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Reflecting the Lord's Glory [repost]

What's this verse about?

And we, who with unveiled faces all reflect the Lord's glory, are being transformed into His likeness with ever-increasing glory...  (2 Cor 3:18)

Is it about enjoying private devotional experiences with Jesus so that we become like Him?   That's a popular interpretation.  And it's half right.  But it's really not the full story.

The NIV footnote says that 'reflect' can be translated 'contemplate'.  But I think 'reflect' is a better translation.  It's a word that means 'showing like a mirror shows'.  The question is this - Is the mirror-like-ness telling us about how the beholder looks at the mirror?  Or is the mirror-like-ness telling us about how the mirror itself reflects outwardly?

My guess is the latter.  Our faces are like mirrors reflecting outwardly to the world the glory of Jesus.

This fits the context.  Paul has been reminding us about Moses's face-to-face encounters with the Lord (2 Cor 3:7,13).  He put a veil on to stop the Israelites seeing this fading glory.  But we (as v18 says) have unveiled faces.  And so what happens?   Others see the glory of Christ as we reflect it out to the world.

So this verse does indeed depend on our having devotional experiences with Jesus - just as Moses did (e.g. Exodus 33:7-11).  But that in itself will not transform us into Christ's likeness.  Reflecting Christ's glory out into the world - that will transform us.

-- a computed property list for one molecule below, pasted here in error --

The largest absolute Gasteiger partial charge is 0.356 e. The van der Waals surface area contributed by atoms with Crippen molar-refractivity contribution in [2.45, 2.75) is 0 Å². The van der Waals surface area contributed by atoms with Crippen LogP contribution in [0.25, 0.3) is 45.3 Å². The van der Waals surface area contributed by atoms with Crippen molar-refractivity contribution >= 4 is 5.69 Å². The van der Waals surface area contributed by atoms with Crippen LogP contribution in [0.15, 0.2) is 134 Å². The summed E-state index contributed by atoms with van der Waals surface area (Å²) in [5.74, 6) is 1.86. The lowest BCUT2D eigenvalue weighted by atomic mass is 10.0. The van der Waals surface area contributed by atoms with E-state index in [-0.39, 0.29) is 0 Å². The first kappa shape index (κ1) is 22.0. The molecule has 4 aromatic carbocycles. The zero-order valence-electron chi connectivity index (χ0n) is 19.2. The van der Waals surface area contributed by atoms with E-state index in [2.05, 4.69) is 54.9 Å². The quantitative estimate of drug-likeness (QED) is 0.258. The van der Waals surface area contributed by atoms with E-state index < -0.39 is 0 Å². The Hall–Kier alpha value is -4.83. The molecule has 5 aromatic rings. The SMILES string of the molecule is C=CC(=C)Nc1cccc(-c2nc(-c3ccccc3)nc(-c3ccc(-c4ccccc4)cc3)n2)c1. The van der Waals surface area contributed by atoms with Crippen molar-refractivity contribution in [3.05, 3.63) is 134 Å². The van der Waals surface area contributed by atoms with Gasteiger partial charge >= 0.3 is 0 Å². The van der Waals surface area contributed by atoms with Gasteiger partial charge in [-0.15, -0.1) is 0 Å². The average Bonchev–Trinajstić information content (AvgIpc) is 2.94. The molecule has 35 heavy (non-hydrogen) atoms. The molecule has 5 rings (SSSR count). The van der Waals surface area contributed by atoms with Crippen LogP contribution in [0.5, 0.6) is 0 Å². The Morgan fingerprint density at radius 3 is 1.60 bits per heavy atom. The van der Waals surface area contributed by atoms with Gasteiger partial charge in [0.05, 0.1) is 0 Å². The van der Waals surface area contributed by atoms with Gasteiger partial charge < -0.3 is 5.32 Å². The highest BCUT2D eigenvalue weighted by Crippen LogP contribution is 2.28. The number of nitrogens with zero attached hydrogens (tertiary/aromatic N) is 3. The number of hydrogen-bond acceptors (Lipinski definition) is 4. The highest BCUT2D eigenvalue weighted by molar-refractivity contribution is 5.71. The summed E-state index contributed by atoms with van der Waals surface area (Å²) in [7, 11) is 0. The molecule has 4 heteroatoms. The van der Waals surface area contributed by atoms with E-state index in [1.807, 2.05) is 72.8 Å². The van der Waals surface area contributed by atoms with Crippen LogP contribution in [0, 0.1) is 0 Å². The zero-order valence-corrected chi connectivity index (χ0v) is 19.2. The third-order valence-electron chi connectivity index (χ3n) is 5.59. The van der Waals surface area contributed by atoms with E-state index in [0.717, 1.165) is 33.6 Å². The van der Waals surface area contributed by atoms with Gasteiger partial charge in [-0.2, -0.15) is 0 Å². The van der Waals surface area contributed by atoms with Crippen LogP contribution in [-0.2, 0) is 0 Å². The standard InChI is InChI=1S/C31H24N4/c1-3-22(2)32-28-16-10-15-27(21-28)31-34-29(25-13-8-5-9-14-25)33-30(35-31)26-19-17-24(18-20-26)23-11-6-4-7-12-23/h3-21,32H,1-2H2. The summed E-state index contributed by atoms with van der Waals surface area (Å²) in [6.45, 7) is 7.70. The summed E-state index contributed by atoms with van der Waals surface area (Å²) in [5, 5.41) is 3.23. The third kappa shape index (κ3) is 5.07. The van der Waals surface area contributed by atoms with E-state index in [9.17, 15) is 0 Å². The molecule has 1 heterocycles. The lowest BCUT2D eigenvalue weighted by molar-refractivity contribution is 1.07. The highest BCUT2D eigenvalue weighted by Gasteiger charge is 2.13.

Which is what the next two chapters of 2 Corinthians are all about.

Too often we think of holiness as one thing and mission as another.  Really they are mutually defining and mutually achieved.  Just as God's own being is a being in outreach, so our Christian character is a character in outreach.  To divorce the two is disastrous.

Holiness-in-mission is parallel to God's being-in-becoming. Just as God is who He is in His mission, so are we. Reflecting the Lord's glory is not a private activity - or at least it must not end there.  It's not essentially pietistic but proclamatory.  It's not about locking ourselves in a "prayer closet" - it's outgoing witness (to believers and unbelievers).

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